Terminology Glosses: AI and paradigm shifts

Last century’s young people were faced with solid ideologies that had liquefied by the turn of the millennium, only to vaporize into the intangibility of a virtual world in the next few decades. On several occasions, the idea of a paradigm shift has surfaced, more or less explicitly, between the lines of this column. We have always observed such shift through the lens of language, with awareness of the dual role played by language. Language always reflects and, at the same time, always explains change.

Yet when it comes to artificial intelligence, the change is so striking and extraordinary that the language is not entirely codified yet and even less so are the new concepts developing around such change. For terminologists, this is a very intriguing moment. Change — and this time change involves the very essence of human beings — is accompanied by new terms and concepts that define new scenarios. Strictly linked to artificial intelligence are terms like:

cyborg and The Universal Declaration of Cyborg Rights.

biohacking (or grinding): in one of its nuances, the practice of altering one’s body by implanting cybernetic devices.

germinal improvement: improvements humans want to add to their selves not only for themselves, but also for all the future generations.

genomic editing: a technology that uses molecular tools to modify the DNA inside a cell.

designer baby: a baby created based on the taste and needs of the parents.

transhumanism: a cultural movement that promotes the use of science and technology to improve human beings with a particular emphasis on physical and cognitive transcendence in addition to esthetical improvement.

posthumanism: a philosophical approach that studies “the ethical implications of expanding the circle of moral concern and extending subjectivities beyond the human species” according to Wikipedia.

Languages typically grow following concrete to abstract patterns: the first to appear are usually words that denote objects, then abstractions and so on. Word formation may happen through prefixation and suffixation. If a new noun derives from an adjective, this is called a deadjectival noun. The more of these traits we find in the new words, the closer we are to real neologism. At the other end of the spectrum, we find new combinations of existing words. The lexical universe of artificial intelligence gives us an important sign of how deep the semantic change is by means of words like transhumanism and posthumanism: neologisms representing abstractions or, in other words, new notions and thoughts as opposed to new things.

Consider posthumanism, for example, a deadjectival noun formed by adding the prefix post- and the suffix -ism to the adjective human. This word by itself testifies that the field is already beyond the level of naming objects: -ism really is the suffix of philosophy. When appended to a stem, it can mean doctrine, system or method, and it is used in terms like realism, pragmatism, rationalism, postmodernism and so forth.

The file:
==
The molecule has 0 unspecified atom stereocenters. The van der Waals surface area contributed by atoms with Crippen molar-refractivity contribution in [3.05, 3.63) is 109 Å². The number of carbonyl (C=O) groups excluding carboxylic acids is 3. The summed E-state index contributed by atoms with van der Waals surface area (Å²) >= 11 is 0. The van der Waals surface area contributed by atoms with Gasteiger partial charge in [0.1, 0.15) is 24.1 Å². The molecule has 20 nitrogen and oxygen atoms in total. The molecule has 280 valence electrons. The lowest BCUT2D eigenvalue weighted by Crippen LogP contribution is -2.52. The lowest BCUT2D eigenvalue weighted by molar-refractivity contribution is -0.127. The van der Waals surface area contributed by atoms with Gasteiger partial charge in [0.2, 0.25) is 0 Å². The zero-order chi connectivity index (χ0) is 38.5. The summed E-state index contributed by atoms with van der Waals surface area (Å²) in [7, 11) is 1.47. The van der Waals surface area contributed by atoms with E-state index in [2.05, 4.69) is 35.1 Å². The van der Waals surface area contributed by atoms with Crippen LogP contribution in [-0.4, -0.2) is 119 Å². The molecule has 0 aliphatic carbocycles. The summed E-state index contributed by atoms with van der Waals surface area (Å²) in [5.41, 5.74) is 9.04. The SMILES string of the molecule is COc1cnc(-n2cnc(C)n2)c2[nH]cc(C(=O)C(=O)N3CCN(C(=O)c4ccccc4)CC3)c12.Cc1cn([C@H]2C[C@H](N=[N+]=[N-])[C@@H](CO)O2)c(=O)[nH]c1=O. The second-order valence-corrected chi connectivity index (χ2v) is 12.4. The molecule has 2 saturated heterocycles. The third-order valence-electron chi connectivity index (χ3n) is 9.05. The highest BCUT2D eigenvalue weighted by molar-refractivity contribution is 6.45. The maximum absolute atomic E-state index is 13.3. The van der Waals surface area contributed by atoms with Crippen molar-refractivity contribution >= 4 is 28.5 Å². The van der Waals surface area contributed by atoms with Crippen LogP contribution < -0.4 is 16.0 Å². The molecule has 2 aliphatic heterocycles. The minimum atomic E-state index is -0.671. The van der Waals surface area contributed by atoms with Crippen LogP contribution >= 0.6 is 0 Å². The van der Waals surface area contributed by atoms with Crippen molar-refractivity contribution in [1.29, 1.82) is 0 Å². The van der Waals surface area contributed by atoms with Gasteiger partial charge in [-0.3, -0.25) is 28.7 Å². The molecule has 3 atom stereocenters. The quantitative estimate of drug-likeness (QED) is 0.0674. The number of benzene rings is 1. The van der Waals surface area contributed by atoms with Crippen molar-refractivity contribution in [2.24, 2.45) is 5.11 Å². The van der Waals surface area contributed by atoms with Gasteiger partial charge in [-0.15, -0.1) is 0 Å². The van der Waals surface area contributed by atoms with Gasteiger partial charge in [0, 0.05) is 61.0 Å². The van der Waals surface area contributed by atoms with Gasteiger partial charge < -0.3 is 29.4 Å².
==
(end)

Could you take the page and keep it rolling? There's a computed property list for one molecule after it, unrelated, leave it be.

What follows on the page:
However, is artificial intelligence already applicable to the language industry? At the end of 2017, ScienceMag published “Artificial intelligence goes bilingual—without a dictionary,” an article that looked at machine translation from the angle of unsupervised machine learning. Two studies that had been presented, but not peer reviewed at the time, showed that “neural networks can learn to translate with no parallel text.” They could also use unsupervised machine learning to build bilingual dictionaries and translations at the sentence level. The training strategies were slightly different: the first study used back translation, which we are all more or less familiar with, whereby a sentence in language X is translated in language Y and then retranslated in language X to see the differences. The other study used a strategy called denoising. In this case the sentence was translated, then some noise was added to it by removing or rearranging words and then the sentence was translated back in the source language. According to the article, the results obtained with the studies were not very competitive, but they were still better than word for word translation.

In the domain of education, language learning and assistance with languages, artificial intelligence is starting to be used productively in a variety of domains. Among the others, Glossika, a linguistic company, in its webpages states that their smart algorithm automatically adjusts to the learner’s level, learning speed and schedule by using a learning-method based on repetitions. Capiche, on the other end, is a “new artificial intelligence and crowd-based innovation… that aims to support refugees with a mobile translation and search service.” It is the first AI-system to integrate crowd sourcing and to use the data collected and interpreted to “enhance the machine-learning system.” This is what it provides: real time translation service, initially in four languages: German, English, Arabic and Persian; legal review of documents on the crowd; and other services.  

As for our ideal termbase, this time we would have to pick from a large selection of new words and specialized terms, but, as always, terminologists need to be cautious with neologisms. In short, my pick for today are the terms artificial intelligence (noun, full form) and its acronym AI defined as: “An area of computer science emphasizing the creation of intelligent machines that work and react like humans,” based on Techopedia.